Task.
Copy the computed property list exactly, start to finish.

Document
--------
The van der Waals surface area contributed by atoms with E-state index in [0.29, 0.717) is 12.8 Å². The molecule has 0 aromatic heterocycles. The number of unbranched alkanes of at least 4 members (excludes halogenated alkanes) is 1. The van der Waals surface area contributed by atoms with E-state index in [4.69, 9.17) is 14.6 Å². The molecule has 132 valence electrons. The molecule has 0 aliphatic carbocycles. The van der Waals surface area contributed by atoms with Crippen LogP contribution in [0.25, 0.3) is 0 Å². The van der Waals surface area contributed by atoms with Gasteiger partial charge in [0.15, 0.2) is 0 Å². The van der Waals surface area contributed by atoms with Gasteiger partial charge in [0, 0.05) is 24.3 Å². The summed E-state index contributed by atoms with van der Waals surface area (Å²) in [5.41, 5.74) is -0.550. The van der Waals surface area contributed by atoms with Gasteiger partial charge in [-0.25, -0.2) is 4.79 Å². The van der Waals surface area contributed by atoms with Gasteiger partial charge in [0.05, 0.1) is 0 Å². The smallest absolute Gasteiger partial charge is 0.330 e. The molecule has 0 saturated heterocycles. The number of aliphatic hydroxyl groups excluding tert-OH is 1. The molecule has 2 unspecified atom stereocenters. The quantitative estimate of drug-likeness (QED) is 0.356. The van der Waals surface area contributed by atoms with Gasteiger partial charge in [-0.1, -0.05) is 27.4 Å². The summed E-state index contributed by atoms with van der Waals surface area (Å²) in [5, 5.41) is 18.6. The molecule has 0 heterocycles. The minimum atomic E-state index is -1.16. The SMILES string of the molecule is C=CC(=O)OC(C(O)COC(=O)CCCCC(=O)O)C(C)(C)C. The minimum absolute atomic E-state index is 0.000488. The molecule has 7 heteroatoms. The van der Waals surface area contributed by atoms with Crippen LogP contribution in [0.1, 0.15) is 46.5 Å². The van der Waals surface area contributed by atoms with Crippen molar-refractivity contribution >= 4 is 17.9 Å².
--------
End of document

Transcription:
The van der Waals surface area contributed by atoms with E-state index in [0.29, 0.717) is 12.8 Å². The molecule has 0 aromatic heterocycles. The number of unbranched alkanes of at least 4 members (excludes halogenated alkanes) is 1. The van der Waals surface area contributed by atoms with E-state index in [4.69, 9.17) is 14.6 Å². The molecule has 132 valence electrons. The molecule has 0 aliphatic carbocycles. The van der Waals surface area contributed by atoms with Crippen LogP contribution in [0.25, 0.3) is 0 Å². The van der Waals surface area contributed by atoms with Gasteiger partial charge in [0.15, 0.2) is 0 Å². The van der Waals surface area contributed by atoms with Gasteiger partial charge in [0, 0.05) is 24.3 Å². The summed E-state index contributed by atoms with van der Waals surface area (Å²) in [5.41, 5.74) is -0.550. The van der Waals surface area contributed by atoms with Gasteiger partial charge in [-0.25, -0.2) is 4.79 Å². The van der Waals surface area contributed by atoms with Gasteiger partial charge in [0.05, 0.1) is 0 Å². The smallest absolute Gasteiger partial charge is 0.330 e. The molecule has 0 saturated heterocycles. The number of aliphatic hydroxyl groups excluding tert-OH is 1. The molecule has 2 unspecified atom stereocenters. The quantitative estimate of drug-likeness (QED) is 0.356. The van der Waals surface area contributed by atoms with Gasteiger partial charge in [-0.1, -0.05) is 27.4 Å². The summed E-state index contributed by atoms with van der Waals surface area (Å²) in [5, 5.41) is 18.6. The molecule has 0 heterocycles. The minimum atomic E-state index is -1.16. The SMILES string of the molecule is C=CC(=O)OC(C(O)COC(=O)CCCCC(=O)O)C(C)(C)C. The minimum absolute atomic E-state index is 0.000488. The molecule has 7 heteroatoms. The van der Waals surface area contributed by atoms with Crippen LogP contribution in [0.1, 0.15) is 46.5 Å². The van der Waals surface area contributed by atoms with Crippen molar-refractivity contribution >= 4 is 17.9 Å².